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Chicago tenor tries out on ‘America’s Got Talent’

Updated: August 3, 2013 6:27AM



No matter the outcome Tuesday on NBC’s reality series “America’s Got Talent,” Chicago-based singer Branden James will be celebrating.

Though other reality shows such as “American Idol” and “The Voice” showcase budding pop music sensations, James, a member of Lyric Opera of Chicago’s chorus, specializes in classical crossover.

“My heart has always been in pop music, even though I’m classically trained,” said James in a phone interview Monday. “This show has allowed me to be myself.”

He previously tried out on “Idol” and “The Voice” but didn’t advance past the audition stage: “I always got good feedback, but they would say, ‘We don’t know what to do with you, because you’re an opera singer.’ ”

On “America’s Got Talent,” James will perform “Nessun dorma,” from Puccini’s “Turandot,” and the sine qua non for operatic tenors. “Nessun dorma” was the signature aria for Luciano Pavarotti, and became a pop-culture sensation after a Pavarotti recording of it was used as the theme song for the 1990 World Cup.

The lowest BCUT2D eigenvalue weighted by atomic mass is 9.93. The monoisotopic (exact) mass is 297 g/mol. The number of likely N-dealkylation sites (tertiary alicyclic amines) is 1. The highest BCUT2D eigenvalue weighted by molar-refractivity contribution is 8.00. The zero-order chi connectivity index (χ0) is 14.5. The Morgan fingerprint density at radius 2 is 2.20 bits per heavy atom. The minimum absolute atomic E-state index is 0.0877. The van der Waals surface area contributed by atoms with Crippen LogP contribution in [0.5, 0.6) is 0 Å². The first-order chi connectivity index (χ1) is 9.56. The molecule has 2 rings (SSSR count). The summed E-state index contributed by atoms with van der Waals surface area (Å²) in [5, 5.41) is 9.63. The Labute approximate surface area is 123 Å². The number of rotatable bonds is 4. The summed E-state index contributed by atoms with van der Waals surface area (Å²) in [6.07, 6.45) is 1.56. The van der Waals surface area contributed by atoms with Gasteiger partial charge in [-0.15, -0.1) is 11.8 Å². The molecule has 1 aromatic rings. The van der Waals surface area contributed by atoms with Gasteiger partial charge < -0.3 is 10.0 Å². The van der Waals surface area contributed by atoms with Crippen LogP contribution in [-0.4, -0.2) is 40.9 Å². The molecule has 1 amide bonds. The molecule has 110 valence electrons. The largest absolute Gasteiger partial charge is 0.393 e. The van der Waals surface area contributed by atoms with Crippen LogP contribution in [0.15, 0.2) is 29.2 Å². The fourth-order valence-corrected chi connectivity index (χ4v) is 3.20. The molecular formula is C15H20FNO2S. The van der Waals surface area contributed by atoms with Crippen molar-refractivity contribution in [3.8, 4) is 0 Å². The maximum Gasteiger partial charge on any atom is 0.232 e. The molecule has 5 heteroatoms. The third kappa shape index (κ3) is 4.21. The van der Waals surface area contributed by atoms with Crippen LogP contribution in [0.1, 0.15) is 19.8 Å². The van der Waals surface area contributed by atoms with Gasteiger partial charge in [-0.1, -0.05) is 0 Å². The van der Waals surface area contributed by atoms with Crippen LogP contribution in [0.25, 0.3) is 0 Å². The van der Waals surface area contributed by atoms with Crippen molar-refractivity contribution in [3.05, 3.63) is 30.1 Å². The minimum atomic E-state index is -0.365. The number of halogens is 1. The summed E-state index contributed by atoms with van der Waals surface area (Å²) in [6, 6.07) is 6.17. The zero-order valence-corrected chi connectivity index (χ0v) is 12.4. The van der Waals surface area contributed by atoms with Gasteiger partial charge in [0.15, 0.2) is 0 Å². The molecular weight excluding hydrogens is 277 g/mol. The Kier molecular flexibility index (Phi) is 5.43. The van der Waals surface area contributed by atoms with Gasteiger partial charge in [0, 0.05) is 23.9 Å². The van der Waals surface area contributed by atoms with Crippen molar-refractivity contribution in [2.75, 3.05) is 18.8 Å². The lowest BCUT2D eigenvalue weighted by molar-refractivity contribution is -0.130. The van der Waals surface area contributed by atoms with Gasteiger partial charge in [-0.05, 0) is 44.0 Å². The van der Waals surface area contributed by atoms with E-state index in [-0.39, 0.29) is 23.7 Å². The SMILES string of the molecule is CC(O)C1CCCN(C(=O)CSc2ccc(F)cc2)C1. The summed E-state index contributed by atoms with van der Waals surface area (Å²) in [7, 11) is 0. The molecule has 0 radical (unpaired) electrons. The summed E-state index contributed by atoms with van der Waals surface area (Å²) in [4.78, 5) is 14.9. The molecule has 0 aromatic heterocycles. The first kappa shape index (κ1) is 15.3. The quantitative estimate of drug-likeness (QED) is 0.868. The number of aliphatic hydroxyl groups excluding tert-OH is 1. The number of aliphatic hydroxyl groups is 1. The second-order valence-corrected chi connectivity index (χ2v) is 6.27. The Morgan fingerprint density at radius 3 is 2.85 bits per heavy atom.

James regards Pavarotti as his all-time favorite, which is why he chose this aria. “He made it famous and almost everyone knows it because of that,” he said. “It’s important to sing something the audience at home can relate to. Plus, it has a lot of passion, and I can deliver that.”

On “Talent,” James stands in judgment before Howard Stern, the caustic “King of All Media,” who’s one of the show’s judges. “That’s the first question everyone always asks me: ‘How is Howard’? He’s actually incredibly sincere, and so caring as an individual and as a judge,” he said. “The show is lucky to have him.”

Though James, 35, a native of Anaheim, Calif., has sung in Lyric’s chorus since the 2010-11 season, and before that, sang in choruses of the Metropolitan Opera (2008-10) and Los Angeles Opera (2006-07), “I’ve always worked in crossover,” said the artist, who also performed in the music revue “The 12 Tenors” at Chicago’s Riverfront Theatre last year. “I like to sing classical covers of pop songs, such as Leonard Cohen’s ‘Hallelujah,’ Eric Carmen’s ‘All By Myself’ and Elton John’s ‘Rocket Man.’ I’ve always loved pop music.”

If his recording career takes off, he hopes to do a crossover disc of songs by ’80s rock-pop icons including Journey.

Music runs in his family; his grandfather Jimmy Ray Smith, “one of the last honky-tonk singers,” sang with Elvis Presley and Johnny Cash.

Those two artists broke boundaries, and James hopes that he can, too. He considers superstar soprano Renee Fleming, who’s also Lyric’s creative consultant, as one of his role models, “because she’s someone who has so many ideas that continue beyond opera.” Like Elvis and Johnny, she knows that “a good melody is a good melody — however you sing it.”



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